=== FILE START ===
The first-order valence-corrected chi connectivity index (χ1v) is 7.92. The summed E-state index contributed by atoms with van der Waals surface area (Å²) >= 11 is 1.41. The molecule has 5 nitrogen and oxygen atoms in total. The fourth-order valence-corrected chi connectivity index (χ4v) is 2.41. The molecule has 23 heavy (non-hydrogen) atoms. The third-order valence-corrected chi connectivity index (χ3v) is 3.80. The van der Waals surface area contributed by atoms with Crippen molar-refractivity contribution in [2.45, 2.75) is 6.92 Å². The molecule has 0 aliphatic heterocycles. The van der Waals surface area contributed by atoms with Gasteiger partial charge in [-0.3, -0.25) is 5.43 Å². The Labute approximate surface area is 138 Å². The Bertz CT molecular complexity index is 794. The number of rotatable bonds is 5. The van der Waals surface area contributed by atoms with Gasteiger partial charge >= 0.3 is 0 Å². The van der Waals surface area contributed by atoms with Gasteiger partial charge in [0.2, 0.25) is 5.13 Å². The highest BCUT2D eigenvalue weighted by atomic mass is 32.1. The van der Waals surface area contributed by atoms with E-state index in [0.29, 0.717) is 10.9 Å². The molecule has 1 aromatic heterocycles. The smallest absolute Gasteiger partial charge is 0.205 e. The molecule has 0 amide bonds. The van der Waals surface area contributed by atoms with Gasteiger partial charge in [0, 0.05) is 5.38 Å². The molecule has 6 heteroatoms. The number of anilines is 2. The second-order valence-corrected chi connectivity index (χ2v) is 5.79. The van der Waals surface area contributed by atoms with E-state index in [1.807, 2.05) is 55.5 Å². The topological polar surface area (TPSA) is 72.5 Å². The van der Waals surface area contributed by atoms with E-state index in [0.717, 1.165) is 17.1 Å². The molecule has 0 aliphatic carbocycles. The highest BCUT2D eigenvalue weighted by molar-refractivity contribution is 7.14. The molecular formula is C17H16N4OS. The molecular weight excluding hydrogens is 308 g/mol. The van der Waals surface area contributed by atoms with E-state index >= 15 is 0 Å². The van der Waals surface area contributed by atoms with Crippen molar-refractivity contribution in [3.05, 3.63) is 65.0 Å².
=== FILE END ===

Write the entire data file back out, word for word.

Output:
The first-order valence-corrected chi connectivity index (χ1v) is 7.92. The summed E-state index contributed by atoms with van der Waals surface area (Å²) >= 11 is 1.41. The molecule has 5 nitrogen and oxygen atoms in total. The fourth-order valence-corrected chi connectivity index (χ4v) is 2.41. The molecule has 23 heavy (non-hydrogen) atoms. The third-order valence-corrected chi connectivity index (χ3v) is 3.80. The van der Waals surface area contributed by atoms with Crippen molar-refractivity contribution in [2.45, 2.75) is 6.92 Å². The molecule has 0 aliphatic heterocycles. The van der Waals surface area contributed by atoms with Gasteiger partial charge in [-0.3, -0.25) is 5.43 Å². The Labute approximate surface area is 138 Å². The Bertz CT molecular complexity index is 794. The number of rotatable bonds is 5. The van der Waals surface area contributed by atoms with Gasteiger partial charge >= 0.3 is 0 Å². The van der Waals surface area contributed by atoms with Gasteiger partial charge in [0.2, 0.25) is 5.13 Å². The highest BCUT2D eigenvalue weighted by atomic mass is 32.1. The van der Waals surface area contributed by atoms with E-state index in [0.29, 0.717) is 10.9 Å². The molecule has 1 aromatic heterocycles. The smallest absolute Gasteiger partial charge is 0.205 e. The molecule has 0 amide bonds. The van der Waals surface area contributed by atoms with Gasteiger partial charge in [0, 0.05) is 5.38 Å². The molecule has 6 heteroatoms. The number of anilines is 2. The second-order valence-corrected chi connectivity index (χ2v) is 5.79. The van der Waals surface area contributed by atoms with E-state index in [1.807, 2.05) is 55.5 Å². The topological polar surface area (TPSA) is 72.5 Å². The van der Waals surface area contributed by atoms with E-state index in [0.717, 1.165) is 17.1 Å². The molecule has 0 aliphatic carbocycles. The highest BCUT2D eigenvalue weighted by molar-refractivity contribution is 7.14. The molecular formula is C17H16N4OS. The molecular weight excluding hydrogens is 308 g/mol. The van der Waals surface area contributed by atoms with E-state index >= 15 is 0 Å². The van der Waals surface area contributed by atoms with Crippen molar-refractivity contribution in [3.05, 3.63) is 65.0 Å².